During those flights, I have to say I saw some amazing flying. These guys were putting in some really good flights in some really nasty conditions. Joe Gilbert did a “dance” as it were during his flight. He was moving forward and backward during his flights. This gives and takes away momentum to the plane. He would move back when he was wanting the plane to go up into the wind. This gives the plane more momentum heading into the wind. However, the wind tends to speed things up going down so he would then move toward the plane on the downward leg of maneuvers. This takes away energy, slowing the plane down. It was quite the “ballet.”  Other contestants did similar things but not to that degree. 

Joe Daly, father to Steven who crashed earlier, also had an issue. During one of his overhead eights, his electric motor suddenly quit. He fortunately, was able to get the plane on the ground, although not very gracefully. The wind then picked up the tail and dumped the nose into the ground. Then another gust of wind came and completely flipped the plane over on its back, knocking the rudder off. So, his son lost his plane completely and he got his rudder knocked off.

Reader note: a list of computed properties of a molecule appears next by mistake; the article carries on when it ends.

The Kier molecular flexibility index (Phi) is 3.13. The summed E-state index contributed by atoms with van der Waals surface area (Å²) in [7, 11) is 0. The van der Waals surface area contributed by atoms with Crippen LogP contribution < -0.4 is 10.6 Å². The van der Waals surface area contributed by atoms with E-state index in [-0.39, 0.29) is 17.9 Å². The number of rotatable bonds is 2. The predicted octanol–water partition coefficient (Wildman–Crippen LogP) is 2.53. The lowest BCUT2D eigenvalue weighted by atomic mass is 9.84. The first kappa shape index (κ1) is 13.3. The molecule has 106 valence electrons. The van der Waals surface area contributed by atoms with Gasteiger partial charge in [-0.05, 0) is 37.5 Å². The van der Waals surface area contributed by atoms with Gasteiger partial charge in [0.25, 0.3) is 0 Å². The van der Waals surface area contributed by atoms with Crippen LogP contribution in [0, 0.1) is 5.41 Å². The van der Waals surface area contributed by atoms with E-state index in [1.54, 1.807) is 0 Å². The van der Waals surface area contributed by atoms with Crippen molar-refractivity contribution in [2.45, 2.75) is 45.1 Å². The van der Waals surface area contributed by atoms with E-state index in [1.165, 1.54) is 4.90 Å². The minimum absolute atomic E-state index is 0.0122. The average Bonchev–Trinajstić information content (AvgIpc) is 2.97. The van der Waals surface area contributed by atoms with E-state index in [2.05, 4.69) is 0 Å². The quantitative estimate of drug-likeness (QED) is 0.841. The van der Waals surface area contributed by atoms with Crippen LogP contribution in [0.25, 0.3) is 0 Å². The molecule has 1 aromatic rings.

In the end, when all is said and done, the winner by .83 points was Orestes Hernandez over Paul Walker second, David Fitzgerald third, Joe Gilbert fourth, and Joe Daly fifth. My hats off to you guys.  You really put on a good show for the rest of us flying in that wind. 

On a side note, it was also Joe and Coleen Gilbert’s, and Rich and Sara Huff’s wedding anniversary Thursday. Not only were these two couples married on the same day, they were married on the same day 43 years ago. How is that for coincidence? Happy anniversary to both couples!

It was also a good day for anniversary couples. Not only did Joe Gilbert get into the top 5 for the first time, but Richard Huff got Rookie of the year. Both had a lot to celebrate later on that day for sure.